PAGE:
Stability Control via In-Wheel Motors of a Solar-Electric Vehicle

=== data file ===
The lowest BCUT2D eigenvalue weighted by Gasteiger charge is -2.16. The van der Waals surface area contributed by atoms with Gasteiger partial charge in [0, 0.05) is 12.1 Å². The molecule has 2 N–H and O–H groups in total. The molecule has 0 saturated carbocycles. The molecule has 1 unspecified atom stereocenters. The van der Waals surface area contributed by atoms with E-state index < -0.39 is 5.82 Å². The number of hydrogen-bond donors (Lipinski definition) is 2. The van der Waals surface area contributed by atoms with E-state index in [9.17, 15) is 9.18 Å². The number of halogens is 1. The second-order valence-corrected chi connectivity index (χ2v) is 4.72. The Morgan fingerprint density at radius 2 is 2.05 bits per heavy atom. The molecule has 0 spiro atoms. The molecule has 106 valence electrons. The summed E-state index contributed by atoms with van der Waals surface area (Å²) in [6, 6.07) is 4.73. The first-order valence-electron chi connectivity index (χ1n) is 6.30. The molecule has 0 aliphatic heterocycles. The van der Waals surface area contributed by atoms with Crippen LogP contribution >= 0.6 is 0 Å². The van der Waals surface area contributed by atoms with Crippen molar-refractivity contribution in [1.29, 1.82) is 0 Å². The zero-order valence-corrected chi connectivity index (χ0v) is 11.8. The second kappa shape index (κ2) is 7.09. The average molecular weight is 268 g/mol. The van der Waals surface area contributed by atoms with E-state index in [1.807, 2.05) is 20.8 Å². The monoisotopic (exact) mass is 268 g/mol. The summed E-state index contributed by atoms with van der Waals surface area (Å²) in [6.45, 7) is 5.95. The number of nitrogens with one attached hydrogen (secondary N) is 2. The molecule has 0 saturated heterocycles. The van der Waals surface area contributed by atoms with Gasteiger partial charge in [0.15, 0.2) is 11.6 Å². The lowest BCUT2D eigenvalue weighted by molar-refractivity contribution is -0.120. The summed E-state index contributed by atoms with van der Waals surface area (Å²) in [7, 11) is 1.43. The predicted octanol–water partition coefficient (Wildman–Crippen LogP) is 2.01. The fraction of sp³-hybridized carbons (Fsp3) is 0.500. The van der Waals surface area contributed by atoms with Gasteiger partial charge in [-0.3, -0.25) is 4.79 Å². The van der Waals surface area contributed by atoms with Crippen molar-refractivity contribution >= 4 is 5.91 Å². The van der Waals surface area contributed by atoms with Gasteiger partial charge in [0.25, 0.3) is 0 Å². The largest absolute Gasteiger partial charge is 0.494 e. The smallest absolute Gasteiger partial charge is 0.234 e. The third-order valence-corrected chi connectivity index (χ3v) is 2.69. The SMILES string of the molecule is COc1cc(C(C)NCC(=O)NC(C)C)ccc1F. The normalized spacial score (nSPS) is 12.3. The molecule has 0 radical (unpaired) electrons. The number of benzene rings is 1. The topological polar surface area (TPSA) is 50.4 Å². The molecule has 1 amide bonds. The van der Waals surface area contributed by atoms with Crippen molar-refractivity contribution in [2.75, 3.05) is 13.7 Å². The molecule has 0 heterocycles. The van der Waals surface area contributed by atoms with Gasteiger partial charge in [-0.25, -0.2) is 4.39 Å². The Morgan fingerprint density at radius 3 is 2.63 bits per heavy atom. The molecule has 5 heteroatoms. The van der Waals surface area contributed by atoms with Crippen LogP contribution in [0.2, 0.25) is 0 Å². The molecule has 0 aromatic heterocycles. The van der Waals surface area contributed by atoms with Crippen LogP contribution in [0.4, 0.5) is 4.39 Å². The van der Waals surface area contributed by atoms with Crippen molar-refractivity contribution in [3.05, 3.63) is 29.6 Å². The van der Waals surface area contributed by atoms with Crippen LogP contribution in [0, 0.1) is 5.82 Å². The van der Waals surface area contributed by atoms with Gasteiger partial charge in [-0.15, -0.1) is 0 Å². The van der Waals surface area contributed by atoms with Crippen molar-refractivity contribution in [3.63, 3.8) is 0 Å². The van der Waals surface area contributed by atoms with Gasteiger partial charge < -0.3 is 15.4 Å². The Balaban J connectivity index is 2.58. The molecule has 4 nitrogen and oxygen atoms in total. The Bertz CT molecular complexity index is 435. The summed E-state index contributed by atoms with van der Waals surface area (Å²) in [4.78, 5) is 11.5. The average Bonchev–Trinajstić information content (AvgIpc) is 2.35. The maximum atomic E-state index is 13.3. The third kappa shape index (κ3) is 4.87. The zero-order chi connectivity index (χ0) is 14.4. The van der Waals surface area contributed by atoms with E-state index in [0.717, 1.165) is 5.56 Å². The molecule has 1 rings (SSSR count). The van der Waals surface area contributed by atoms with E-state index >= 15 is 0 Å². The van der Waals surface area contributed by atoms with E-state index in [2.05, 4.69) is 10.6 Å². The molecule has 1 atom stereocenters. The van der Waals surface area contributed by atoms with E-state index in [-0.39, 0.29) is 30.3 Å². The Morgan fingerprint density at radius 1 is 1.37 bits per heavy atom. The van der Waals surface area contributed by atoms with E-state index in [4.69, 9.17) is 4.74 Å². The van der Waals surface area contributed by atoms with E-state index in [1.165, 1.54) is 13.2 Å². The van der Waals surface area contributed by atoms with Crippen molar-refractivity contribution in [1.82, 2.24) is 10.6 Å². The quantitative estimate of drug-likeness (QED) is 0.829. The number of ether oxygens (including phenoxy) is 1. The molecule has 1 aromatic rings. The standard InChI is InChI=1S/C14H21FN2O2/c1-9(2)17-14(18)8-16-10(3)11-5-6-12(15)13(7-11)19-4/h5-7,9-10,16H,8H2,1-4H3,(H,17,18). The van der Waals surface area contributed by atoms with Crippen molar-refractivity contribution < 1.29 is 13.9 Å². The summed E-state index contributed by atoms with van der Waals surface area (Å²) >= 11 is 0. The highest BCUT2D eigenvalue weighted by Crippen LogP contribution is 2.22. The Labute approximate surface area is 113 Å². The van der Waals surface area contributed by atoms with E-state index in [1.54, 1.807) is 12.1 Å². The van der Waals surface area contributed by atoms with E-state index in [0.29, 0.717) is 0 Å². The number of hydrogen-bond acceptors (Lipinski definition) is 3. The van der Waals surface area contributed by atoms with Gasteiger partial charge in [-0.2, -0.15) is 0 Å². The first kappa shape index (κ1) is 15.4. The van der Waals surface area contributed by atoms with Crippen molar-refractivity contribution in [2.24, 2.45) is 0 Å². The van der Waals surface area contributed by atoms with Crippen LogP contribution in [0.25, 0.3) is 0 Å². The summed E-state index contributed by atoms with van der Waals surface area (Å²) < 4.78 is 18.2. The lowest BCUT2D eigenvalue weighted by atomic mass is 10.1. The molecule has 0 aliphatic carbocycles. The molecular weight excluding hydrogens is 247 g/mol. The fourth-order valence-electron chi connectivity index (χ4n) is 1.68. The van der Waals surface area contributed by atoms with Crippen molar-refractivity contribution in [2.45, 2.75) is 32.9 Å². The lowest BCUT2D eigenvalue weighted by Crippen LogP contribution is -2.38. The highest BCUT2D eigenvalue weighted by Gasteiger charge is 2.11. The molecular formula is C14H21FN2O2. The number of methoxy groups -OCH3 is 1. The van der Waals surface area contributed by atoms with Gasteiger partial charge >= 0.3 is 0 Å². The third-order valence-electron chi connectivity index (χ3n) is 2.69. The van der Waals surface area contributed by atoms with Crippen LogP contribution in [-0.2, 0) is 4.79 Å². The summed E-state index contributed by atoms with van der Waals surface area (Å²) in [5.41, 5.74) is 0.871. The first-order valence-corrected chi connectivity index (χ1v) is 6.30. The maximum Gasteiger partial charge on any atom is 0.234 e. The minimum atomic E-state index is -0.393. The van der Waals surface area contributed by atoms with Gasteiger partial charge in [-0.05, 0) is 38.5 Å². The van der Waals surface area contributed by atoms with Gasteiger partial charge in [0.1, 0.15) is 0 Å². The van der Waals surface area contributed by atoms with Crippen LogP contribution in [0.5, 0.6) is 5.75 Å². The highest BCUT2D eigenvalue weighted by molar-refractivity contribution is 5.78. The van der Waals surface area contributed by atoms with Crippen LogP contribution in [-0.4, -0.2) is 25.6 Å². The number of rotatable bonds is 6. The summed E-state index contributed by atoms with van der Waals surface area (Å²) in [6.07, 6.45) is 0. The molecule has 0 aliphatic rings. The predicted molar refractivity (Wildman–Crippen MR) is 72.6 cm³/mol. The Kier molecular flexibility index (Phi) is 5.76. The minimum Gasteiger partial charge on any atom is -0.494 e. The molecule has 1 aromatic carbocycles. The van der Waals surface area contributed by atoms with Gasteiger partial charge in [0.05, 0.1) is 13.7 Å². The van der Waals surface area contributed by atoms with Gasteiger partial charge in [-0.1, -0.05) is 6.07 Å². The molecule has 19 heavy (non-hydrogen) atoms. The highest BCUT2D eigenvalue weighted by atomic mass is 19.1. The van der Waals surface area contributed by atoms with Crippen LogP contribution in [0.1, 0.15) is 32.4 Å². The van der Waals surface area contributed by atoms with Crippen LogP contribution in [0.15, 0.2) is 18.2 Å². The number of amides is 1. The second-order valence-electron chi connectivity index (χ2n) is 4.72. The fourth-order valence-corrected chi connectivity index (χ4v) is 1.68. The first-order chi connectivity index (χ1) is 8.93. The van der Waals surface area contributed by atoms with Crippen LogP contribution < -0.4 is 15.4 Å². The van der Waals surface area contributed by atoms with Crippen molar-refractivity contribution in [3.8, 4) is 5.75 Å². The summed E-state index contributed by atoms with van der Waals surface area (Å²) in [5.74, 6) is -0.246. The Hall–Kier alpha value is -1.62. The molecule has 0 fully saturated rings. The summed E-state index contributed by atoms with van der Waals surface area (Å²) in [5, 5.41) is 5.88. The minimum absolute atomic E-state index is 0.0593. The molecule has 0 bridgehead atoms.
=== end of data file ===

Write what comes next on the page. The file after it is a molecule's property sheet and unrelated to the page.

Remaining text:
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This thesis investigates the principle and engineering application of dynamic yaw moment control through simulation and real-time testing of the Australian Technology of Networks (ATN) solar car. The ATN solar car competed in the Bridgestone World Solar Challenge (BWSC), 2019; an Australian international competition, where teams drive 3,000 km in custom-designed solar-electric vehicles. Drivers are exposed to long driving stints in vehicles with generally poorer handling and steering performance, owing to the need for lightweight, high performing designs. The design features, particularly being rear-wheel drive and very lightweight, impact the vehicles controllability and dynamic behaviour. Investigating vehicles susceptible to extreme handling, handling safety can be improved, within solar racing sports and for the development of future lightweight road vehicles, which is why this research is important. To undertake this investigation a simulation-based approach was developed. Co-simulation of the vehicle model, a nonlinear 15-DOF model using Siemens Amesim, which incorporates the load transfer effects and nonlinear tyre characteristics, and the control, where control algorithms were developed in MATLAB/Simulink. This thesis presents four control methods that can be applied to the rear in-wheel motors; Dynamic Curvature Control (DCC), Proportional-Integral Control (PI), Sliding Mode Control (SMC) and Model Predictive Control (MPC). Using this simulation-based approach the dynamics of the vehicle was studied. Large variations load-to-curb weight ratios are linked to significant changes in parameters critical to control design for vehicle stability control system. Unique and highly customised vehicles, such as the lightweight solar car in this research, are more susceptible to the impact of such variations when developing control methods. As such the influence of variation in loading condition and the effect of ignoring changes in inertial parameters is studied. The study demonstrated that by ignoring the change in the inertial parameters in simulation environments can produce an incorrect translation of the control performance. Finally, to verify the applicability and performance of the simulations, open-loop real-time testing on the real vehicle. This was done by implementing the control to the vehicles Control Area Network (CAN), via dSPACE MicroAutoBox II. The evaluation was performed by comparing a slow speed baseline vehicle to tests with higher velocity, addition of passenger, low tyre pressure and cases of uneven tyre pressures. It was found that despite significant sensor and estimation errors due to compromises caused by COVID-19, the SMC and MPC both have vigorous performance capabilities and are safe for future closed-loop testing.
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